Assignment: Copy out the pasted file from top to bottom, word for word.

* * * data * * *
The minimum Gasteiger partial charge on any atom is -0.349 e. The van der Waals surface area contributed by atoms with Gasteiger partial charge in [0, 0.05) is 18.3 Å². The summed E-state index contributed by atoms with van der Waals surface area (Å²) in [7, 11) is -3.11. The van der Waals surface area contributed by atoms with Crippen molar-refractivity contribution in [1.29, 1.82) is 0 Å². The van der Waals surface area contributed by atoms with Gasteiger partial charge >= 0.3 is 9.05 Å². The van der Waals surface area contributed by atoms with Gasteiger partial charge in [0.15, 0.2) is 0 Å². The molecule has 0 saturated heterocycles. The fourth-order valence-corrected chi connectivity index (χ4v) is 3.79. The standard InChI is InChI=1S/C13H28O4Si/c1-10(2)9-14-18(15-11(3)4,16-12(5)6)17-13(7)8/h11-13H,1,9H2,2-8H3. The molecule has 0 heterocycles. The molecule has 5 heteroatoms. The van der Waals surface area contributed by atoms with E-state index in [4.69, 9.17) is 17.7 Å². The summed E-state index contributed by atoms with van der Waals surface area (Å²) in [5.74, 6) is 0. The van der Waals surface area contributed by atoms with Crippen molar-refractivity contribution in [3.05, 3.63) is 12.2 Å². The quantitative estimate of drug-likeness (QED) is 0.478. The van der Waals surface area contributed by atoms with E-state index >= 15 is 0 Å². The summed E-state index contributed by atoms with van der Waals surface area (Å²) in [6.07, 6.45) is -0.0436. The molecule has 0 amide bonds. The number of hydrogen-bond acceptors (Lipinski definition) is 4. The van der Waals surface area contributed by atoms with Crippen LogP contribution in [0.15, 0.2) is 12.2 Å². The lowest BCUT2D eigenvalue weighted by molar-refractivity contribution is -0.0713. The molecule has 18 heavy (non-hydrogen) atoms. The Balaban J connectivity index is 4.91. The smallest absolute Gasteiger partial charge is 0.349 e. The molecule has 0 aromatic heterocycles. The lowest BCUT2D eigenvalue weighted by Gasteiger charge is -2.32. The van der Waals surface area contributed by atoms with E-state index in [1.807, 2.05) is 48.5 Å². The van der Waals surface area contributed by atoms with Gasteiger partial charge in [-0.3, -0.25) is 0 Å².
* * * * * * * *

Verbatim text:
The minimum Gasteiger partial charge on any atom is -0.349 e. The van der Waals surface area contributed by atoms with Gasteiger partial charge in [0, 0.05) is 18.3 Å². The summed E-state index contributed by atoms with van der Waals surface area (Å²) in [7, 11) is -3.11. The van der Waals surface area contributed by atoms with Crippen molar-refractivity contribution in [1.29, 1.82) is 0 Å². The van der Waals surface area contributed by atoms with Gasteiger partial charge >= 0.3 is 9.05 Å². The van der Waals surface area contributed by atoms with Gasteiger partial charge in [0.15, 0.2) is 0 Å². The molecule has 0 saturated heterocycles. The fourth-order valence-corrected chi connectivity index (χ4v) is 3.79. The standard InChI is InChI=1S/C13H28O4Si/c1-10(2)9-14-18(15-11(3)4,16-12(5)6)17-13(7)8/h11-13H,1,9H2,2-8H3. The molecule has 0 heterocycles. The molecule has 5 heteroatoms. The van der Waals surface area contributed by atoms with E-state index in [4.69, 9.17) is 17.7 Å². The summed E-state index contributed by atoms with van der Waals surface area (Å²) in [5.74, 6) is 0. The van der Waals surface area contributed by atoms with Crippen molar-refractivity contribution in [3.05, 3.63) is 12.2 Å². The quantitative estimate of drug-likeness (QED) is 0.478. The van der Waals surface area contributed by atoms with E-state index >= 15 is 0 Å². The summed E-state index contributed by atoms with van der Waals surface area (Å²) in [6.07, 6.45) is -0.0436. The molecule has 0 amide bonds. The number of hydrogen-bond acceptors (Lipinski definition) is 4. The van der Waals surface area contributed by atoms with Crippen LogP contribution in [0.15, 0.2) is 12.2 Å². The lowest BCUT2D eigenvalue weighted by molar-refractivity contribution is -0.0713. The molecule has 18 heavy (non-hydrogen) atoms. The Balaban J connectivity index is 4.91. The smallest absolute Gasteiger partial charge is 0.349 e. The molecule has 0 aromatic heterocycles. The lowest BCUT2D eigenvalue weighted by Gasteiger charge is -2.32. The van der Waals surface area contributed by atoms with E-state index in [1.807, 2.05) is 48.5 Å². The van der Waals surface area contributed by atoms with Gasteiger partial charge in [-0.3, -0.25) is 0 Å².